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Will Netscape's browser info help or hinder?

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Mark your calendar: On March 31 the Web will be changed forever. Whether it changes for better or worse remains to be seen.

What's happening? By that day, Netscape Communications Corp. has promised to release the source code -- the very blueprint -- of its popular Communicator Web browser free to the world.

It's a drastic move and shifts the Web landscape fundamentally. For Netscape, on the heels of an awful earnings report and unremitting market pressure from Microsoft, it was either an act of desperation or genius. Or perhaps a bit of both.

This is big news, but what does it mean? And how does it affect you?

What it means is that any developer in the world -- from a garage-bound hacker to the software crew of a Fortune 500 company -- can take the Netscape browser and change it, add to it, or alter it any way they see fit. They can then keep the changes to themselves, offer them to the world for free or profit, or deliver them to Netscape for possible inclusion in the next "official" version of Netscape Communicator.

Breath of fresh air

For Internet developers, this is like a breath of fresh air. You can almost hear them rejoicing.

Plus, free software is not without its successes. The Apache Web server, which continues to host more than 50% of all Internet domains, is a free software project. So is the Linux operating system, less well known but still significant.

But the question is: Does this hacker's dream translate to the masses? Will it help your corporation build better Web sites and applications? And will it help users in the form of significant new browser innovations? Needless to say the jury is out.

The larger question: Is this dream of an innovative, freely developed and widely distributed Web browser actually a nightmare in disguise? Will we see 1,000 browsers supporting untold features with little documentation and even less consistency?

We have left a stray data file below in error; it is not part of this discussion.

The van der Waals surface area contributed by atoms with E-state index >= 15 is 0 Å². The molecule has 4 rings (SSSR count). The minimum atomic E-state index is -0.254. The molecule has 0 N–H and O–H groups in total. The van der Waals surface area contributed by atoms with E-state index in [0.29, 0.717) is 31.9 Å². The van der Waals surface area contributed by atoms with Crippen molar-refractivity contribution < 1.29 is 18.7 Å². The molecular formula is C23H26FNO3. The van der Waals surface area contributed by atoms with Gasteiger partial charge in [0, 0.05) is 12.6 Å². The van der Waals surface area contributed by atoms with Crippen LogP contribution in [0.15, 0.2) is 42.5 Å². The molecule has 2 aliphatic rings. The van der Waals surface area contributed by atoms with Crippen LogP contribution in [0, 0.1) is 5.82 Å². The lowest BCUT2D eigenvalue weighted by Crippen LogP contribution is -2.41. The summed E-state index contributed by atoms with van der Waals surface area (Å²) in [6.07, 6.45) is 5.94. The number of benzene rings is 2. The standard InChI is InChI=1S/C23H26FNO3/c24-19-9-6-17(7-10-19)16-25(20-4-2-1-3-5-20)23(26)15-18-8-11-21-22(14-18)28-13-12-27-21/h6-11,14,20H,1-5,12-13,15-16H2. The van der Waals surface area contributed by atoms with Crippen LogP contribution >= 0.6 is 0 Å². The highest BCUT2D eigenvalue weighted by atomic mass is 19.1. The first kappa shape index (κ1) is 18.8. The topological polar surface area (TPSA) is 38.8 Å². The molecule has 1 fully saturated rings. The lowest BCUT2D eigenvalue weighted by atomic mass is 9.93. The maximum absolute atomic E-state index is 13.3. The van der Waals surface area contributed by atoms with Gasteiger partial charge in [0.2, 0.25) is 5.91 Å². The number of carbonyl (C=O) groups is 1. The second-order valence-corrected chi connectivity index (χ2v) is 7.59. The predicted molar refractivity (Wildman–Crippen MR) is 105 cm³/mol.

If you thought writing your Web pages to support Netscape Navigator and Microsoft Internet Explorer was tough, imagine having to target even more browsers, each tweaked by its developer to his heart's content.

The bet here is that for mainstream marketers and Web content providers, this is more of a hassle than a godsend. Web sites are already having enough trouble keeping up with the pace of technology. And integrating technology -- a Web server from this vendor, ad server and analysis tool from that vendor, etc. -- is perhaps the biggest challenge and expense that burgeoning Web businesses face.

That's why Microsoft's offer is so appealing. Forget about integrating technology, Microsoft says, buy it all from us, it runs on Windows NT and all works together right out of the box. It may not be the slickest technology, but it works.

Online marketers have already been playing the role of technology pioneers. Leading-edge Web sites have typically had to home-grow their technology solutions because they've been so far out ahead of the market. Think of Pathfinder's home-grown publishing system, or Starwave's Java site tools.

Are you willing to bet the future of your online business on a free software development model and the staying power of Netscape to oversee and turn a profit with this risky new venture? I doubt it.

That doesn't mean it won't be fun to watch. And it doesn't mean I'd be delighted to be proven wrong. Everyone on the Web can benefit from better, more innovative software. But whose online survival interests you moreÅ"Netscape's or your own? u

Richard Karpinski is editor at large for Internet Week and author of "Beyond HTML" from publisher Osborne/McGraw Hill.

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